REP. JOHN CONYERS: But it was my job, I felt, to raise the whole question of this bond speculation that goes on at the expense of poor debtor countries, in which their debt is bought up and then they’re sued for the full amount. It’s bought up at pennies on the dollar, and then they’re sued. And I wanted to thank you for revealing this to us, because it allowed me to ask President Bush two questions: one, about Paul Singer and Michael Sheehan; and two, whether he would be willing to stop this incredible misuse of our government’s charity toward funding aid to our poorer nations.

AMY GOODMAN: Democratic Congressmember John Conyers. Paul Singer, by the way, is one of the chief Republican fundraisers in this country for both, well, presidential hopeful Rudy Giuliani, as well as President Bush. In addition to Congress, pressure is also coming from the grassroots. The debt-relief and economic justice group, Jubilee USA, is launching a new effort today, calling on Debt Advisory International to drop its efforts to collect money from the Zambian government.

For more, we go back to Washington, D.C., where we’re joined by Jubilee USA director Kristin Sundell. Welcome to Democracy Now!

KRISTIN SUNDELL: Thank you, Amy. It’s good to be with you.

AMY GOODMAN: Can you talk about what you’re doing with this information?

KRISTIN SUNDELL: Yes. Well, today we are calling on people in the United States to call Debt Advisory International, to call their Washington, D.C. office at (202) 463-2188, and to tell Michael Sheehan, who is the owner of Debt Advisory International and Donegal International, not to take $20 million of the money that was freed up by debt cancellation for the people of Zambia.

AMY GOODMAN: Kristin, what effect does this have on Zambia? Why are you so concerned about this?

KRISTIN SUNDELL: Well, the money that was freed up through debt cancellation for the people of Zambia was the result of ten years of campaigning by people in the global south, in the global north, working together for debt cancellation. And I recently returned from Zambia, where I was a member of a delegation from Jubilee USA to see some of the impacts of debt cancellation there. And we visited hospitals, where user fees have just recently been abolished with the proceeds from debt cancellation. We were told about plans to hire thousands of additional teachers with money freed by debt cancellation. And if Michael Sheehan collects $20 million, that will take fully half of the money that was freed up this year by debt cancellation and would certainly prevent the Zambian government from implementing these plans.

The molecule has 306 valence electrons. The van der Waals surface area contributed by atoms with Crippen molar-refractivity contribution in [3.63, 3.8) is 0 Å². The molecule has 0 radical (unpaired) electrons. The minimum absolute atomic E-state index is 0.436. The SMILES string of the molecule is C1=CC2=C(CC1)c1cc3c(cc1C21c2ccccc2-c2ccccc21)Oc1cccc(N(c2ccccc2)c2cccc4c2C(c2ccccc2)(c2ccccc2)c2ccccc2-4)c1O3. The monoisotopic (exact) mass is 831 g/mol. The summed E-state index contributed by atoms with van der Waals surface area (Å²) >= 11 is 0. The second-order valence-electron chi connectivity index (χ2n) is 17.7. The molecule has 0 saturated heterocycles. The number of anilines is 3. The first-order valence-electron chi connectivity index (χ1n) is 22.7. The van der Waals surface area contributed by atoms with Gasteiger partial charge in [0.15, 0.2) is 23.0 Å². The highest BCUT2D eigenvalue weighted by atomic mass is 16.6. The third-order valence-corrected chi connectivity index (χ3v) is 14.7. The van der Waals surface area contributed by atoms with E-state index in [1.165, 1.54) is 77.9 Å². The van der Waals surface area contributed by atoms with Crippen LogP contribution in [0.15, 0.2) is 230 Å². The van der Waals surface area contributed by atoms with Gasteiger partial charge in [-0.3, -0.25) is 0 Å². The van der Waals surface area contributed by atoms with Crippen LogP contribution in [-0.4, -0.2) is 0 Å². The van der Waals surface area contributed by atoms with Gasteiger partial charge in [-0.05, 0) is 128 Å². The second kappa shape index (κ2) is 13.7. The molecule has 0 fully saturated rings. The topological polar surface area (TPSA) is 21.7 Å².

AMY GOODMAN: How exactly does it happen? How does a Western US company get their hands on this debt, and a British court rules on their behalf?

KRISTIN SUNDELL: Well, this dates back to 1999, when Donegal International, a vulture fund, bought up a portion of Zambia’s debt at the bargain-basement price of $3.3 million and then has been holding onto this. And now that Zambia is eligible for debt cancellation, under a deal that was reached at the G8 in 2005, it’s now trying to collect this money, and it originally was trying to collect up to $55 million. The judge ruled that it could collect a maximum of $20 million, and we’ll find out on March 9th exactly how much that they are able to collect from the government of Zambia.

AMY GOODMAN: How typical is this?

KRISTIN SUNDELL: Well, this is something that is just coming to the attention of Jubilee USA and debt campaigners here in the United States. I know that this is also something that’s happened in Peru. It’s something that’s happened in the Congo, as well. And so, we are very concerned, and people around the world who have been working on this issue for the last ten years are very concerned, because the money freed up from debt cancellation is meant to address extreme poverty in the countries, not to go line the pockets of people who are taking advantage, like the vulture funds, and buying up debt and then trying to collect on it later.

AMY GOODMAN: Are you coordinating with the House Judiciary Chair John Conyers, who says he’s calling for an investigation?

KRISTIN SUNDELL: We are also communicating with the office of Representative Conyers, and we’re going to be investigating also, exploring with him what further can be done preemptively, in addition to the efforts that are going on today to put pressure on Michael Sheehan. And I should also say, if people want to fax or email his office today, they can also do that via the Jubilee USA website, which is jubileeusa.org, beginning at 9:00 a.m. Eastern this morning.

AMY GOODMAN: Kristin Sundell, I want to thank you for being with us, outreach coordinator for Jubilee USA Network.

KRISTIN SUNDELL: Thanks, Amy.

AMY GOODMAN: Thank you for joining us from Washington, D.C.

Show Full Transcript ›
‹ Hide Full Transcript

Recent Shows More

Full News Hour

Creative Commons License The original content of this program is licensed under a Creative Commons Attribution-Noncommercial-No Derivative Works 3.0 United States License. Please attribute legal copies of this work to democracynow.org. Some of the work(s) that this program incorporates, however, may be separately licensed. For further information or additional permissions, contact us.